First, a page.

Cancer net survival on registry data: Use of the new unbiased Pohar-Perme estimator and magnitude of the bias with the classical methods

Authors

  • Laurent Roche,

    Corresponding author
    1. Hospices Civils de Lyon, Service de Biostatistique, F-69003, Lyon, France
    2. Université de Lyon, F-69000, Lyon, France
    3. Université Lyon 1, F-69100, Villeurbanne, France
    4. CNRS, UMR5558, Laboratoire de Biométrie et Biologie Evolutive, Equipe Biotatistique-Santé, F-69100, Villeurbanne, France
    • Service de Biostatistique des Hospices Civils de Lyon, 162 Avenue Lacassagne, F-69424 Lyon Cedex 03, France, Tel.: (33)-4-72-11-57-55
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  • Coraline Danieli,

    1. Hospices Civils de Lyon, Service de Biostatistique, F-69003, Lyon, France
    2. Université de Lyon, F-69000, Lyon, France
    3. Université Lyon 1, F-69100, Villeurbanne, France
    4. CNRS, UMR5558, Laboratoire de Biométrie et Biologie Evolutive, Equipe Biotatistique-Santé, F-69100, Villeurbanne, France
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  • Aurélien Belot,

    1. Hospices Civils de Lyon, Service de Biostatistique, F-69003, Lyon, France
    2. Université de Lyon, F-69000, Lyon, France
    3. Université Lyon 1, F-69100, Villeurbanne, France
    4. CNRS, UMR5558, Laboratoire de Biométrie et Biologie Evolutive, Equipe Biotatistique-Santé, F-69100, Villeurbanne, France
    5. Institut de Veille Sanitaire, Département des maladies chroniques et traumatismes, F-94410, Saint-Maurice, France
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  • Pascale Grosclaude,

    1. Registre des cancers du Tarn, Institut Claudius Regaud, F-31000, Toulouse, France
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  • Anne-Marie Bouvier,

    1. Registre bourguignon des cancers digestifs, INSERM U866, Université de Bourgogne, Centre Hospitalier Universitaire de Dijon, F-21000, Dijon, France
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  • Michel Velten,

    1. Registre des cancers du Bas-Rhin, Laboratoire d'épidémiologie et de santé publique, Université de Strasbourg, F-67085 Strasbourg, France
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  • Jean Iwaz,

    1. Hospices Civils de Lyon, Service de Biostatistique, F-69003, Lyon, France
    2. Université de Lyon, F-69000, Lyon, France
    3. Université Lyon 1, F-69100, Villeurbanne, France
    4. CNRS, UMR5558, Laboratoire de Biométrie et Biologie Evolutive, Equipe Biotatistique-Santé, F-69100, Villeurbanne, France
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  • Laurent Remontet,

    1. Hospices Civils de Lyon, Service de Biostatistique, F-69003, Lyon, France
    2. Université de Lyon, F-69000, Lyon, France
    3. Université Lyon 1, F-69100, Villeurbanne, France
    4. CNRS, UMR5558, Laboratoire de Biométrie et Biologie Evolutive, Equipe Biotatistique-Santé, F-69100, Villeurbanne, France
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  • Nadine Bossard

    1. Hospices Civils de Lyon, Service de Biostatistique, F-69003, Lyon, France
    2. Université de Lyon, F-69000, Lyon, France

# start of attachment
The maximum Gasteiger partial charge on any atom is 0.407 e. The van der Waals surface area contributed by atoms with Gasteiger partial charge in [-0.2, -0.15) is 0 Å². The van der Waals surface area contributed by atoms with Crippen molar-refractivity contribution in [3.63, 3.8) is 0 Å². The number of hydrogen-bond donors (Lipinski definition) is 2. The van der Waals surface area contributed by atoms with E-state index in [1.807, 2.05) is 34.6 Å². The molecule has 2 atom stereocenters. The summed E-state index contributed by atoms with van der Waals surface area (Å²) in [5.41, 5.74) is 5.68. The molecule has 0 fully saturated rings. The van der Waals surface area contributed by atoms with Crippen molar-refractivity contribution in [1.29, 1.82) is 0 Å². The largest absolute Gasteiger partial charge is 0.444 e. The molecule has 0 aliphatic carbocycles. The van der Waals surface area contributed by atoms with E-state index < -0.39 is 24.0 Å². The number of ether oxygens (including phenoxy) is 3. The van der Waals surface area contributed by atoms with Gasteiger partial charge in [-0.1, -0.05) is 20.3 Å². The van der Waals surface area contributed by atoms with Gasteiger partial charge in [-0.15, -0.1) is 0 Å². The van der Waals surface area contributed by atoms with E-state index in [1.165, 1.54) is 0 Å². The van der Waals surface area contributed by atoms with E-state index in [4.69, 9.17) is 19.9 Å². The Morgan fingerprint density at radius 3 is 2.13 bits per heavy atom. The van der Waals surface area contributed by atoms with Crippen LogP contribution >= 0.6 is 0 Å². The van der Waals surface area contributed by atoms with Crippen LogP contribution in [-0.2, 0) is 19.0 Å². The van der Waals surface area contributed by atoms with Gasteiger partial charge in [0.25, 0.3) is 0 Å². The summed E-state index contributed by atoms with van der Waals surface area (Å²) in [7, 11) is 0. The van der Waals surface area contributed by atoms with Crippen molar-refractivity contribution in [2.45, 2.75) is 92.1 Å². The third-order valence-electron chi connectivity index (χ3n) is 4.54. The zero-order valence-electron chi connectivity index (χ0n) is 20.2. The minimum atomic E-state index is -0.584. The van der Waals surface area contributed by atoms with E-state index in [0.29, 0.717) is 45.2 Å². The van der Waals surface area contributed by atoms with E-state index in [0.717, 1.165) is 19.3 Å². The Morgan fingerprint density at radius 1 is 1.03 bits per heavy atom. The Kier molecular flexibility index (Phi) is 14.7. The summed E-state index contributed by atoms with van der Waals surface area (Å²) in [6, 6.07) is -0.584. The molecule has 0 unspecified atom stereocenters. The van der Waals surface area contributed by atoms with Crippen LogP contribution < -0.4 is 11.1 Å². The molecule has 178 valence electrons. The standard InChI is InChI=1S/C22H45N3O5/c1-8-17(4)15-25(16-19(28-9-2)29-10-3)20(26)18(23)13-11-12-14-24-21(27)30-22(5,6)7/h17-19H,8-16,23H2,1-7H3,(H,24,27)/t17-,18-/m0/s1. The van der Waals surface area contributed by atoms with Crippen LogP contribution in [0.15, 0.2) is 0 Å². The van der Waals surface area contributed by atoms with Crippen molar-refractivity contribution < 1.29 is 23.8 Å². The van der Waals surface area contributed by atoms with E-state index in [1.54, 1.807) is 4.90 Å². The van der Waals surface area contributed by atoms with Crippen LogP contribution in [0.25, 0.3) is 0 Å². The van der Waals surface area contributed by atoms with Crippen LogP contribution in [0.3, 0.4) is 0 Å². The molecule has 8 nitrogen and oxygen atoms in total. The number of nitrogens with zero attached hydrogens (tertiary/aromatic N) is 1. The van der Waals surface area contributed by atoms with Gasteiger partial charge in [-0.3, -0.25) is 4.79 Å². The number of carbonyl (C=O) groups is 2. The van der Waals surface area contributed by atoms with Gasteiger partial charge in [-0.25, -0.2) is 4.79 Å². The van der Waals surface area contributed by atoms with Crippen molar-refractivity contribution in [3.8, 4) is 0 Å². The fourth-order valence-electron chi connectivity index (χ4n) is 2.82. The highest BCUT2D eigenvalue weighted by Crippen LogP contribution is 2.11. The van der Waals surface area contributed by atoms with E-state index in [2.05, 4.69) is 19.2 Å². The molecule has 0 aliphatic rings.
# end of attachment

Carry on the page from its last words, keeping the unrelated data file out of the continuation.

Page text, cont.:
3. Université Lyon 1, F-69100, Villeurbanne, France
    4. CNRS, UMR5558, Laboratoire de Biométrie et Biologie Evolutive, Equipe Biotatistique-Santé, F-69100, Villeurbanne, France
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Abstract

Net survival, the survival which might occur if cancer was the only cause of death, is a major epidemiological indicator required for international or temporal comparisons. Recent findings have shown that all classical methods used for routine estimation of net survival from cancer-registry data, sometimes called “relative-survival methods,” provide biased estimates. Meanwhile, an unbiased estimator, the Pohar-Perme estimator (PPE), was recently proposed. Using real data, we investigated the magnitude of the errors made by four “relative-survival” methods (Ederer I, Hakulinen, Ederer II and a univariable regression model) vs. PPE as reference and examined the influence of time of follow-up, cancer prognosis, and age on the errors made. The data concerned seven cancer sites (2,51,316 cases) collected by FRANCIM cancer registries. Net survivals were estimated at 5, 10 and 15 years postdiagnosis. At 5 years, the errors were generally small. At 10 years, in good-prognosis cancers, the errors made in nonstandardized estimates with all classical methods were generally great (+2.7 to +9% points in prostate cancer) and increased in age-class estimations (vs. 5-year ones). At 15 years, in bad- or average-prognosis cancers, the errors were often substantial whatever the nature of the estimation. In good-prognosis cancers, the errors in nonstandardized estimates of all classical methods were great and sometimes very important. With all classical methods, great errors occurred in age-class estimates resulting in errors in age-standardized estimates (+0.4 to +3.2% points in breast cancer). In estimating net survival, cancer registries should abandon all classical methods and adopt the new Pohar-Perme estimator.

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